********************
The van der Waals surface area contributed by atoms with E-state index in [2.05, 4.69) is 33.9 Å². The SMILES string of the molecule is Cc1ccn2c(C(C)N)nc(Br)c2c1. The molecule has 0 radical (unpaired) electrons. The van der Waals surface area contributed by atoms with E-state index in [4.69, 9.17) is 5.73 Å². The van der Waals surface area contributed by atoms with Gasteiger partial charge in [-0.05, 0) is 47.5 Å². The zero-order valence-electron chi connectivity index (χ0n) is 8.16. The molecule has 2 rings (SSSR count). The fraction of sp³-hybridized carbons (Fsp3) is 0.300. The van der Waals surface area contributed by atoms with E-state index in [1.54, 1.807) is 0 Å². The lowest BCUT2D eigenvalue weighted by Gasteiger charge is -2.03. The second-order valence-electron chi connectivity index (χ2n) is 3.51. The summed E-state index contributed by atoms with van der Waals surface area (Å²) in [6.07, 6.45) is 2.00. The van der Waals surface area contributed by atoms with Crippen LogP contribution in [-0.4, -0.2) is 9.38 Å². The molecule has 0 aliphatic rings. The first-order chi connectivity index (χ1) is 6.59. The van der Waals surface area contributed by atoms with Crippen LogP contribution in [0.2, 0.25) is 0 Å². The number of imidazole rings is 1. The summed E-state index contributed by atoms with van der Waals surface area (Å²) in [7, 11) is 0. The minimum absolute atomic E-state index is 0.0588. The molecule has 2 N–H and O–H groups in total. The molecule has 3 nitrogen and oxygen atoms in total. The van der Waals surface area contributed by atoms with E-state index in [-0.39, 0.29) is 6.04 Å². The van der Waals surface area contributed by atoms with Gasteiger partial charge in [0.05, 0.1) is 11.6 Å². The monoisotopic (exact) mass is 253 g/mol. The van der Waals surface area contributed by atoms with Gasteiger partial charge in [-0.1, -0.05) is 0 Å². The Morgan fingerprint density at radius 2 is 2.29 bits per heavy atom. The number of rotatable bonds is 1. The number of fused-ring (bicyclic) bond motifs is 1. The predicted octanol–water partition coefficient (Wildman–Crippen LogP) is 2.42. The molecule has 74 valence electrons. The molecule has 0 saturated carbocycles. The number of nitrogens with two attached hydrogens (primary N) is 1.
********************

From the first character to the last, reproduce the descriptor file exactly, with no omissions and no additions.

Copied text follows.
The van der Waals surface area contributed by atoms with E-state index in [2.05, 4.69) is 33.9 Å². The SMILES string of the molecule is Cc1ccn2c(C(C)N)nc(Br)c2c1. The molecule has 0 radical (unpaired) electrons. The van der Waals surface area contributed by atoms with E-state index in [4.69, 9.17) is 5.73 Å². The van der Waals surface area contributed by atoms with Gasteiger partial charge in [-0.05, 0) is 47.5 Å². The zero-order valence-electron chi connectivity index (χ0n) is 8.16. The molecule has 2 rings (SSSR count). The fraction of sp³-hybridized carbons (Fsp3) is 0.300. The van der Waals surface area contributed by atoms with E-state index in [1.54, 1.807) is 0 Å². The lowest BCUT2D eigenvalue weighted by Gasteiger charge is -2.03. The second-order valence-electron chi connectivity index (χ2n) is 3.51. The summed E-state index contributed by atoms with van der Waals surface area (Å²) in [6.07, 6.45) is 2.00. The van der Waals surface area contributed by atoms with Crippen LogP contribution in [-0.4, -0.2) is 9.38 Å². The molecule has 0 aliphatic rings. The first-order chi connectivity index (χ1) is 6.59. The van der Waals surface area contributed by atoms with Crippen LogP contribution in [0.2, 0.25) is 0 Å². The number of imidazole rings is 1. The summed E-state index contributed by atoms with van der Waals surface area (Å²) in [7, 11) is 0. The minimum absolute atomic E-state index is 0.0588. The molecule has 2 N–H and O–H groups in total. The molecule has 3 nitrogen and oxygen atoms in total. The van der Waals surface area contributed by atoms with E-state index in [-0.39, 0.29) is 6.04 Å². The van der Waals surface area contributed by atoms with Gasteiger partial charge in [0.05, 0.1) is 11.6 Å². The monoisotopic (exact) mass is 253 g/mol. The van der Waals surface area contributed by atoms with Gasteiger partial charge in [-0.1, -0.05) is 0 Å². The Morgan fingerprint density at radius 2 is 2.29 bits per heavy atom. The number of rotatable bonds is 1. The number of fused-ring (bicyclic) bond motifs is 1. The predicted octanol–water partition coefficient (Wildman–Crippen LogP) is 2.42. The molecule has 74 valence electrons. The molecule has 0 saturated carbocycles. The number of nitrogens with two attached hydrogens (primary N) is 1.